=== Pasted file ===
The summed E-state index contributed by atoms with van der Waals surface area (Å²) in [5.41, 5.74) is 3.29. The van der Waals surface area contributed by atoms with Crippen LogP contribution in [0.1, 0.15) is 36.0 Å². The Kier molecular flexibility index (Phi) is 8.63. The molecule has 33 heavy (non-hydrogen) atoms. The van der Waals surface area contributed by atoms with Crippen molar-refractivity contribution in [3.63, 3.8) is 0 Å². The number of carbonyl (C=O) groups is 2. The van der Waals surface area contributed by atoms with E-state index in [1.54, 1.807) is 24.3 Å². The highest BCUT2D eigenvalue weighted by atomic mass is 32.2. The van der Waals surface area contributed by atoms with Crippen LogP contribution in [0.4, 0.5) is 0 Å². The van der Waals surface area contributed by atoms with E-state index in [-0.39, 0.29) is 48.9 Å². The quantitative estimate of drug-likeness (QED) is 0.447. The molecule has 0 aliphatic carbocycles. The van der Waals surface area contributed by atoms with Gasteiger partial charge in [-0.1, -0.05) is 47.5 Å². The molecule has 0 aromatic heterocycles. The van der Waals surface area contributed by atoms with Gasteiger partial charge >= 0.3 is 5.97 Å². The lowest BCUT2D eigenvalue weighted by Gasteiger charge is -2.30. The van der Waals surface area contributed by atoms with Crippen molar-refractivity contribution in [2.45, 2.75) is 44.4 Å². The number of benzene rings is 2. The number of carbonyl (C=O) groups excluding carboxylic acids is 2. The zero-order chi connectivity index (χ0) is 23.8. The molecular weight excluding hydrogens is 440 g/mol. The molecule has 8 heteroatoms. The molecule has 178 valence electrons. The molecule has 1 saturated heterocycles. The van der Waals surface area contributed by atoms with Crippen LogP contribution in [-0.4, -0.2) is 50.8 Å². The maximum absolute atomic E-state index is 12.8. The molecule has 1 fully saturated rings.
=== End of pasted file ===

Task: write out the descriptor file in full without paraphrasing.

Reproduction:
The summed E-state index contributed by atoms with van der Waals surface area (Å²) in [5.41, 5.74) is 3.29. The van der Waals surface area contributed by atoms with Crippen LogP contribution in [0.1, 0.15) is 36.0 Å². The Kier molecular flexibility index (Phi) is 8.63. The molecule has 33 heavy (non-hydrogen) atoms. The van der Waals surface area contributed by atoms with Crippen molar-refractivity contribution in [3.63, 3.8) is 0 Å². The number of carbonyl (C=O) groups is 2. The van der Waals surface area contributed by atoms with E-state index in [1.54, 1.807) is 24.3 Å². The highest BCUT2D eigenvalue weighted by atomic mass is 32.2. The van der Waals surface area contributed by atoms with Crippen LogP contribution in [0.4, 0.5) is 0 Å². The van der Waals surface area contributed by atoms with E-state index in [-0.39, 0.29) is 48.9 Å². The quantitative estimate of drug-likeness (QED) is 0.447. The molecule has 0 aliphatic carbocycles. The van der Waals surface area contributed by atoms with Gasteiger partial charge in [-0.1, -0.05) is 47.5 Å². The molecule has 0 aromatic heterocycles. The van der Waals surface area contributed by atoms with Gasteiger partial charge >= 0.3 is 5.97 Å². The lowest BCUT2D eigenvalue weighted by Gasteiger charge is -2.30. The van der Waals surface area contributed by atoms with Crippen molar-refractivity contribution in [2.45, 2.75) is 44.4 Å². The number of benzene rings is 2. The number of carbonyl (C=O) groups excluding carboxylic acids is 2. The zero-order chi connectivity index (χ0) is 23.8. The molecular weight excluding hydrogens is 440 g/mol. The molecule has 8 heteroatoms. The molecule has 178 valence electrons. The molecule has 1 saturated heterocycles. The van der Waals surface area contributed by atoms with Crippen LogP contribution in [-0.4, -0.2) is 50.8 Å². The maximum absolute atomic E-state index is 12.8. The molecule has 1 fully saturated rings.